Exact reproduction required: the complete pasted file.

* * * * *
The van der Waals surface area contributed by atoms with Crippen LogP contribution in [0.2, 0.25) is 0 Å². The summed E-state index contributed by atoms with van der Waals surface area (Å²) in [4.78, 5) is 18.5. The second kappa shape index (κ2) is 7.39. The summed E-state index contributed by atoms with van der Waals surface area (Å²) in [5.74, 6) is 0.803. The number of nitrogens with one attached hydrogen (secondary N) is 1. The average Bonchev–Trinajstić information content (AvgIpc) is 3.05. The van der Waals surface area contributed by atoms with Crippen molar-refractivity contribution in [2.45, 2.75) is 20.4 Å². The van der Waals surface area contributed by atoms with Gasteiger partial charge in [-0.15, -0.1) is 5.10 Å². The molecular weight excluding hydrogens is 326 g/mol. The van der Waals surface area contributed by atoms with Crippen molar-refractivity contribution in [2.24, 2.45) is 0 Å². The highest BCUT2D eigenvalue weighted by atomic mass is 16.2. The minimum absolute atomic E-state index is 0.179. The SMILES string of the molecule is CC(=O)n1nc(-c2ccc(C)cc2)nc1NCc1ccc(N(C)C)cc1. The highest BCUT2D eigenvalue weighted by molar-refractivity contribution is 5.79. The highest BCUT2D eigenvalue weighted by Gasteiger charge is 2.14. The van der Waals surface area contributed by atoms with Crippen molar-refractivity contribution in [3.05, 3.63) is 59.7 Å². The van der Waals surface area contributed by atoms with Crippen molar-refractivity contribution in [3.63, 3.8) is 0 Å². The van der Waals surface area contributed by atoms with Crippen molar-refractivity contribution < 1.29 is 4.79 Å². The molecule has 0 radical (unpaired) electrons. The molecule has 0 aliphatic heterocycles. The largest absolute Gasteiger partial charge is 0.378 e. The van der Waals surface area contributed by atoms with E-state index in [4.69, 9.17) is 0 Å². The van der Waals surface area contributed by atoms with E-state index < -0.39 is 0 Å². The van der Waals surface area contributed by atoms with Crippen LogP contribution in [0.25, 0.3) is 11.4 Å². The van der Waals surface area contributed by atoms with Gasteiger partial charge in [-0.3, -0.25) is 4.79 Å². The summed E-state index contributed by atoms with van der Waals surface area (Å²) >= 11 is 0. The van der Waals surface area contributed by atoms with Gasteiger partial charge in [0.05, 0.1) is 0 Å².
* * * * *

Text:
The van der Waals surface area contributed by atoms with Crippen LogP contribution in [0.2, 0.25) is 0 Å². The summed E-state index contributed by atoms with van der Waals surface area (Å²) in [4.78, 5) is 18.5. The second kappa shape index (κ2) is 7.39. The summed E-state index contributed by atoms with van der Waals surface area (Å²) in [5.74, 6) is 0.803. The number of nitrogens with one attached hydrogen (secondary N) is 1. The average Bonchev–Trinajstić information content (AvgIpc) is 3.05. The van der Waals surface area contributed by atoms with Crippen molar-refractivity contribution in [2.45, 2.75) is 20.4 Å². The van der Waals surface area contributed by atoms with Gasteiger partial charge in [-0.15, -0.1) is 5.10 Å². The molecular weight excluding hydrogens is 326 g/mol. The van der Waals surface area contributed by atoms with Crippen molar-refractivity contribution in [2.24, 2.45) is 0 Å². The highest BCUT2D eigenvalue weighted by atomic mass is 16.2. The minimum absolute atomic E-state index is 0.179. The SMILES string of the molecule is CC(=O)n1nc(-c2ccc(C)cc2)nc1NCc1ccc(N(C)C)cc1. The highest BCUT2D eigenvalue weighted by molar-refractivity contribution is 5.79. The highest BCUT2D eigenvalue weighted by Gasteiger charge is 2.14. The van der Waals surface area contributed by atoms with Crippen molar-refractivity contribution in [3.05, 3.63) is 59.7 Å². The van der Waals surface area contributed by atoms with Crippen molar-refractivity contribution in [3.63, 3.8) is 0 Å². The van der Waals surface area contributed by atoms with Crippen molar-refractivity contribution < 1.29 is 4.79 Å². The molecule has 0 radical (unpaired) electrons. The molecule has 0 aliphatic heterocycles. The largest absolute Gasteiger partial charge is 0.378 e. The van der Waals surface area contributed by atoms with E-state index in [4.69, 9.17) is 0 Å². The van der Waals surface area contributed by atoms with E-state index < -0.39 is 0 Å². The van der Waals surface area contributed by atoms with Crippen LogP contribution in [0.25, 0.3) is 11.4 Å². The van der Waals surface area contributed by atoms with Gasteiger partial charge in [-0.3, -0.25) is 4.79 Å². The summed E-state index contributed by atoms with van der Waals surface area (Å²) >= 11 is 0. The van der Waals surface area contributed by atoms with Gasteiger partial charge in [0.05, 0.1) is 0 Å².